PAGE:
Zack Wheeler Continues to Struggle
In the wake of their respective impressive major league debuts last week, New York Mets starting pitchers Rafael Montero and Jacob deGrom are, apparently, going to be scrutinized in their next couple of major league starts as a competition for which rookie will remain in the rotation when Dillon Gee returns from the disabled list sometime around Memorial Day.
But, if Montero and deGrom continue to exhibit the poise and skill in their subsequent starts, perhaps the Mets should be tossing another one of their young starters into the “competition”: Zack Wheeler.
Jenrry Mejia was exiled from the rotation to the back end of the bullpen despite arguably showing more in his early-season starts than Wheeler has.
Perhaps it is time to do away with the assumption that Wheeler’s spot in the rotation is an entitlement. Wheeler is 1-4 with a 4.53 ERA and 26 walks in 49 innings pitched. He will turn 24 years old on May 30. DeGrom is 25. Montero is 23. Shouldn’t Wheeler be held up to the same level of accountability that the Mets have for any other top level pitching prospects in their organization?
Other than two superb starts against the Miami Marlins in which Wheeler allowed one run in 12 innings, the right-hander the Mets received when they traded Carlos Beltran to the Giants in 2011 has only put forward one genuinely good start this season, and that was on April 14 against Arizona. He’s allowed 15 walks in 20 innings in May, and must be considered to have regressed since his 7-5, 3.42 ERA performance as a rookie last year.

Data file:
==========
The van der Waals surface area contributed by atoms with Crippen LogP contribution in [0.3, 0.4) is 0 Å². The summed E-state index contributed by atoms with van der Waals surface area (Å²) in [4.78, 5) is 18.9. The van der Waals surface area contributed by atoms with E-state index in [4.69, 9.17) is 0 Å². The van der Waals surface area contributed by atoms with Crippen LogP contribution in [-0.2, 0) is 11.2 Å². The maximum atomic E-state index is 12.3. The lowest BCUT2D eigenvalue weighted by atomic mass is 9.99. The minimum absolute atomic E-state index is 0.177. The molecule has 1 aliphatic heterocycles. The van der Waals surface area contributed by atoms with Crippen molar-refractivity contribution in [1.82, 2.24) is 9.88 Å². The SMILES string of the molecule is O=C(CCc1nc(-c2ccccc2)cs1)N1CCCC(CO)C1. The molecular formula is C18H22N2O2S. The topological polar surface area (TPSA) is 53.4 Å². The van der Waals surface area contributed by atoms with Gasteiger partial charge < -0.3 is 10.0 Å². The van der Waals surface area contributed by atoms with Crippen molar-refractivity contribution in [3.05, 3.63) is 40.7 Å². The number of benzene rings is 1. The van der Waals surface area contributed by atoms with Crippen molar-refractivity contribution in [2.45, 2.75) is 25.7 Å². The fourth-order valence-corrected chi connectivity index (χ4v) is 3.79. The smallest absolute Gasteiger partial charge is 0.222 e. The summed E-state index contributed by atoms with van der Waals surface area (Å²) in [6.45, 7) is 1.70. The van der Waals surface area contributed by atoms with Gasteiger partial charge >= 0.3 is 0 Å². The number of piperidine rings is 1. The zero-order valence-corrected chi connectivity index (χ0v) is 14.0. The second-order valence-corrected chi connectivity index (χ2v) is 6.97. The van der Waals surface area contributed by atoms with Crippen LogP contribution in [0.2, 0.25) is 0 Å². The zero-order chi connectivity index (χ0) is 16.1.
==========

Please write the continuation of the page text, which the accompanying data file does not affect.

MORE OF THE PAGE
Before escaping Sunday’s start against Washington without allowing a run in the first inning, Wheeler’s first-inning ERA this season had been over 10.00. Last week, the Mets gave Wheeler four runs to work with in the top of the first inning in Yankee Stadium. Wheeler went out and gave three of those runs right back in the bottom of the first.
Wheeler’s velocity is not an issue. It’s usually in the mid-90s, although with a tendency to dip noticeably after the first three innings. But his command, his control and his ability to throw secondary pitches for strikes and get ahead of hitters are all issues that the Mets need to examine. Can they live with Wheeler’s huge inconsistencies, or is it time that he be judged on the same criteria that younger pitchers who did not make it to the majors before 2014 are being judged on?